High interest rates and inflation impact Black Friday spending

Black Friday shopping appears to have been brisk but not frenzied.

Families continue to struggle with high interest rates and inflation and that may have taken the gloss off a day retailers were hoping would be a boomer.

It was late morning on Black Friday and Westfield Newmarket was kind of busy.

Still, there were bargains to be found and many customers were happy.

"Day off today so [I] used the opportunity to get out and do the Christmas shopping ahead of the silly season," one person said.

"Started my Christmas shopping today. Got some bargains, got some presents for my family, for myself as well, and some work colleagues as well," another said.

By early afternoon Sylvia Park was busy, the car park was full and State Highway 1 was clogged.

The glass-half-full or half-empty mood was reflected in retail stats for the third quarter released on Friday.

Total retail sales volume fell by 3.4 percent on last year, mirroring the second quarter's fall.

"So you've had the cost of living crisis, you've got inflation high, you've got interest rates increasing, you've got wage pressures, you've got freight costs increasing," said Retail NZ CEO Carolyn Young.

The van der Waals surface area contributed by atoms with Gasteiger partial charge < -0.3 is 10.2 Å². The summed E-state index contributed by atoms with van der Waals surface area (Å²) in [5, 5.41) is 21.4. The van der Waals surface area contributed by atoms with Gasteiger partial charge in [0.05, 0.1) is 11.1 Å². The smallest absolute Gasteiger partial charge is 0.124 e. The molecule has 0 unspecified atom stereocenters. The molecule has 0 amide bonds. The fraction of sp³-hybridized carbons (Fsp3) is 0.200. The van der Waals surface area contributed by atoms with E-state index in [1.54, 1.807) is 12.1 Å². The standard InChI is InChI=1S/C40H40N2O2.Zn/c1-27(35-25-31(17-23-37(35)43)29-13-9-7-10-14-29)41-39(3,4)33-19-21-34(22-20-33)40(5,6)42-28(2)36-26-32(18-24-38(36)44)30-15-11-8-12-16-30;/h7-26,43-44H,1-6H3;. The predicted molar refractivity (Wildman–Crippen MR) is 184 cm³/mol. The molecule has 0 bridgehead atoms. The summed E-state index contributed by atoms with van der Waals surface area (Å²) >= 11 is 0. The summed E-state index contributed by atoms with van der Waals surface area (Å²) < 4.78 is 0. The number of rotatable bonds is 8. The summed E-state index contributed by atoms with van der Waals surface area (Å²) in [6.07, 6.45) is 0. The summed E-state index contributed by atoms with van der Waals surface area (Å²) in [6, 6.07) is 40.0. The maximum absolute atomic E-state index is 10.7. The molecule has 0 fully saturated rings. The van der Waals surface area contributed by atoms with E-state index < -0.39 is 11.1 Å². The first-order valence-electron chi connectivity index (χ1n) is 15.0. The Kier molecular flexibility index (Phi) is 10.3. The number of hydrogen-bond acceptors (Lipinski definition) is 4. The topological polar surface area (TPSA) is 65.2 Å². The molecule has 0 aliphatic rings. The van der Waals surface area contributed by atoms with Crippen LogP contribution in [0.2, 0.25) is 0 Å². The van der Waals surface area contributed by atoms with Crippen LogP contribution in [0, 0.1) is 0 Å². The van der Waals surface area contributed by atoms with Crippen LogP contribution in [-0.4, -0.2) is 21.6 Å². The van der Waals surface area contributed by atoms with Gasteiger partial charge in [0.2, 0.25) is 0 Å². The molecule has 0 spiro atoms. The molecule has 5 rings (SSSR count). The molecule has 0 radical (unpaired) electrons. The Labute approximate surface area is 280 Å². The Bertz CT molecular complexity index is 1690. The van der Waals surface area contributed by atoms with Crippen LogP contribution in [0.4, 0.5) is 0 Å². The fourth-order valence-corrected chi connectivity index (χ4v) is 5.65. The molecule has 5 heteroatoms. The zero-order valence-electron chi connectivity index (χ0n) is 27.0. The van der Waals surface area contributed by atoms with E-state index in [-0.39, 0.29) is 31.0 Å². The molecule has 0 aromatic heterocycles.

"Retailers at some point have had to put up prices and that's put pressure on everybody coming out and spending."

Retail NZ said this year Black Friday's a big deal because the last couple of months have been so flat.

"I've had some big retailers coming to me in the last couple of days, saying they've brought forward their first day of their Black Friday sales to try and generate interest to get people into the stores and to get the foot traffic," Young said.

Infometrics chief executive Brad Olsen says the rise in net migration is offsetting higher interest rates and higher costs.

"We're starting to see in the numbers an idea that perhaps while people are spending still, on the essentials, they have been pulling back on the discretionary items," he said.

"Maybe they're willing to have a small treat, not a large treat, just a small treat a little bit more than they did before."

Card spending data's not out yet but by Monday we could know how Black Friday really was.